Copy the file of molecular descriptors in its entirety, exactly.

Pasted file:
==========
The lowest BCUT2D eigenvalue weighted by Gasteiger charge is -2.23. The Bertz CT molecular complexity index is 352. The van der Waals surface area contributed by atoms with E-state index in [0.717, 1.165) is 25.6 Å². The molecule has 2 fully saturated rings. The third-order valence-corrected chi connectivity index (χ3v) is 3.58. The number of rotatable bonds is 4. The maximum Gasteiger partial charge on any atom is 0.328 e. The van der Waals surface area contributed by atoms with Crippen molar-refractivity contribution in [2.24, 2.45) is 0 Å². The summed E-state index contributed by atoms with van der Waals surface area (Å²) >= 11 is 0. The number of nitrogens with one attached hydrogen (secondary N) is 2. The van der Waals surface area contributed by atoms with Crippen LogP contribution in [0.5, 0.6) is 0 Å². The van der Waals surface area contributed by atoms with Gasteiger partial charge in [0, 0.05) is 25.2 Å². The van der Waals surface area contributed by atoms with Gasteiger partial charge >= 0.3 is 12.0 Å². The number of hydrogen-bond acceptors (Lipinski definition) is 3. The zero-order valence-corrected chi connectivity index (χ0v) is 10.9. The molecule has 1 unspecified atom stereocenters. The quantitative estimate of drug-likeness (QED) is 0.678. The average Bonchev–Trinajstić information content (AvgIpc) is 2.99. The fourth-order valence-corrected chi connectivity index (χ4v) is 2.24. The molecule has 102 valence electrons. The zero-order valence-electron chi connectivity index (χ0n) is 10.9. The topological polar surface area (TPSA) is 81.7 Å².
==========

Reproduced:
The lowest BCUT2D eigenvalue weighted by Gasteiger charge is -2.23. The Bertz CT molecular complexity index is 352. The van der Waals surface area contributed by atoms with E-state index in [0.717, 1.165) is 25.6 Å². The molecule has 2 fully saturated rings. The third-order valence-corrected chi connectivity index (χ3v) is 3.58. The number of rotatable bonds is 4. The maximum Gasteiger partial charge on any atom is 0.328 e. The van der Waals surface area contributed by atoms with Crippen molar-refractivity contribution in [2.24, 2.45) is 0 Å². The summed E-state index contributed by atoms with van der Waals surface area (Å²) >= 11 is 0. The number of nitrogens with one attached hydrogen (secondary N) is 2. The van der Waals surface area contributed by atoms with Crippen LogP contribution in [0.5, 0.6) is 0 Å². The van der Waals surface area contributed by atoms with Gasteiger partial charge in [0, 0.05) is 25.2 Å². The van der Waals surface area contributed by atoms with Gasteiger partial charge >= 0.3 is 12.0 Å². The number of hydrogen-bond acceptors (Lipinski definition) is 3. The zero-order valence-corrected chi connectivity index (χ0v) is 10.9. The molecule has 1 unspecified atom stereocenters. The quantitative estimate of drug-likeness (QED) is 0.678. The average Bonchev–Trinajstić information content (AvgIpc) is 2.99. The fourth-order valence-corrected chi connectivity index (χ4v) is 2.24. The molecule has 102 valence electrons. The zero-order valence-electron chi connectivity index (χ0n) is 10.9. The topological polar surface area (TPSA) is 81.7 Å².